Sunday 25 – Tuesday 27 March 2012
A few strands of wispy hair fell across the old man’s brow. His brown eyes, once vibrant and alive, now barely glistened with any life at all. He was tired and done with what had become his existence, quite ready to close those eyes and never awaken again. It was too difficult, these days, to continue living. Everything was too hard to do alone, and he was still too proud to ask anyone for help. And those memories, the ones that had haunted him for decades . . .
He sat upright in the vinyl high back chair, as he did every day, just waiting for the moment when his life would be snuffed out like a dying candle. It was coming, of that he was sure. His mind wandered most days, freeing him from the prison that his old, time-ravaged body had become. He lived, these days, only in those memories that refused to let him go. One night stood out so brightly that if he approached the images head on, they practically blinded him despite only being portions of an horrific memory.
‘Pop, tell me again,’ Charlotte’s voice brought him back to the present.
‘Lotte, not again. I don’t want to go there today,’ he paused to catch his breath. Even breathing was a struggle to him. ‘I know you like hearing it, but not today.’
Charlotte vapidly smiled, trying her best to hold back the disappointment at his denying her request.
He hated when she smiled that way. It made him feel like a poor excuse for a great grandfather. But what was just an often told story to his Lotte, was a night of chaos, confusion and terror to him, and after all these years, whenever he retold the story it was as if he were living that one night over and over again. He was sure that Lotte didn’t understand the truth of it all. She was young, and only saw the excitement in the story, missing the complexities of life and death that it held, missing the injustice of the situation, missing the loss and guilt that riddled the survivors of that night.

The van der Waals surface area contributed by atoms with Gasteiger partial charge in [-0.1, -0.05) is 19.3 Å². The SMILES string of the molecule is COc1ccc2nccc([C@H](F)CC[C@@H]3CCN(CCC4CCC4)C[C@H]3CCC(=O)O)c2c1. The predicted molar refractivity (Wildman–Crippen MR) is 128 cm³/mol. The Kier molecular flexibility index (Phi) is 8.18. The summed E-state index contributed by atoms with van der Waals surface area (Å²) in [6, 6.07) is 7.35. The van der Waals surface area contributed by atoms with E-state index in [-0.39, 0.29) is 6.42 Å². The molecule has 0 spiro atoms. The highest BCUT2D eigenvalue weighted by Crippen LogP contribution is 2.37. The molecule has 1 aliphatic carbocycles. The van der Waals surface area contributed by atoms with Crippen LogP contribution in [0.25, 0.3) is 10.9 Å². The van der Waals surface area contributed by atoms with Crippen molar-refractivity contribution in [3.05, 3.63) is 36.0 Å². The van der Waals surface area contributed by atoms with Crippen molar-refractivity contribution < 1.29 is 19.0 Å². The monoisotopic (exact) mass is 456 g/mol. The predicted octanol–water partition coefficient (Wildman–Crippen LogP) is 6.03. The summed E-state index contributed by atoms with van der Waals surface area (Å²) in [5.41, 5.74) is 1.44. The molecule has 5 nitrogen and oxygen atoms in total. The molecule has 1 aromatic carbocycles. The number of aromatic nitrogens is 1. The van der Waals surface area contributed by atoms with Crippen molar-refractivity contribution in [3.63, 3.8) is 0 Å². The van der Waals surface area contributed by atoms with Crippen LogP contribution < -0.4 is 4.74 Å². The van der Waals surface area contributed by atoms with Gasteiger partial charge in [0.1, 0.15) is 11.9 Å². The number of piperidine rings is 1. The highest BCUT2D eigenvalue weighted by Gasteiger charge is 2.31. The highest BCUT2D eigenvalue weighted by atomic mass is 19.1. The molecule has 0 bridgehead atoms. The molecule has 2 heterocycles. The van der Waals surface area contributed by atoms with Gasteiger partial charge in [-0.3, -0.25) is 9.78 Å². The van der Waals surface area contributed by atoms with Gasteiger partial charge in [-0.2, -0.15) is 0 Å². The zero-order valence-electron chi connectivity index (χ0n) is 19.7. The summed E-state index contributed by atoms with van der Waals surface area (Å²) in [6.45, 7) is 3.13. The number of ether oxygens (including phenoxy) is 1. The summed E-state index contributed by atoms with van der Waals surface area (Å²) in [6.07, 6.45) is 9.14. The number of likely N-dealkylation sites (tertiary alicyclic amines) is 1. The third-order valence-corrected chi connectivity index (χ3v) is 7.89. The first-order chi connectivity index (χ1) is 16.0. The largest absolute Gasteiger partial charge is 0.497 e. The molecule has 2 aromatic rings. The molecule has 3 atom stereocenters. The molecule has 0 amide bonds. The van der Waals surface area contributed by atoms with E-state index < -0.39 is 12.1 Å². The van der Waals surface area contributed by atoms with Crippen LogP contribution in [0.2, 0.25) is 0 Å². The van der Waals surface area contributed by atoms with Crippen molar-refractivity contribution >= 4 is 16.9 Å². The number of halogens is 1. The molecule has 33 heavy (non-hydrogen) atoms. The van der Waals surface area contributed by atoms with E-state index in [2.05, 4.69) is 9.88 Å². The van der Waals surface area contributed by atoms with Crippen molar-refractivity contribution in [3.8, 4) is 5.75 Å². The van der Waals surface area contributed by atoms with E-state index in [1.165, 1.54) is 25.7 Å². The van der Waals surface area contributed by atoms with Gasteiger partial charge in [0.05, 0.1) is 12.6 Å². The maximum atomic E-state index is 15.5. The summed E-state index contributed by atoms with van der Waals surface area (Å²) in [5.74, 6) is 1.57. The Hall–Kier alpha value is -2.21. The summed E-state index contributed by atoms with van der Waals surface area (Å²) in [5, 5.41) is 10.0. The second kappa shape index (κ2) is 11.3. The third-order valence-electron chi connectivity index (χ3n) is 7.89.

She sighed. When Henry Thornton put his foot down, refusing to give in to a demand, there was little point in pushing him any farther. He simply would not relent, and Charlotte had inherited that stubbornness. But this time, Charlotte noticed something different in the old man’s eyes. He was about to give in.
‘Fine,’ he said to her, ‘but this is the last time. And I mean it.’
She clasped her hands together and giddily bounced on the only other chair in her great grandfather’s room.
‘Yay,’ she squealed in delight, ‘this is amazing. I love this story.’
‘You love it, Lotte, and I lived it. Believe me when I say there’s nothing to love about that night.’ Sadness crept into his voice. There would be no happy ending to this story; there never was.
‘It seems a lifetime ago, but it’s all so vivid in my memory. I was sixteen years old, and running away from a life that was filled with nothing but pain and misery.’
. . . To be continued . . .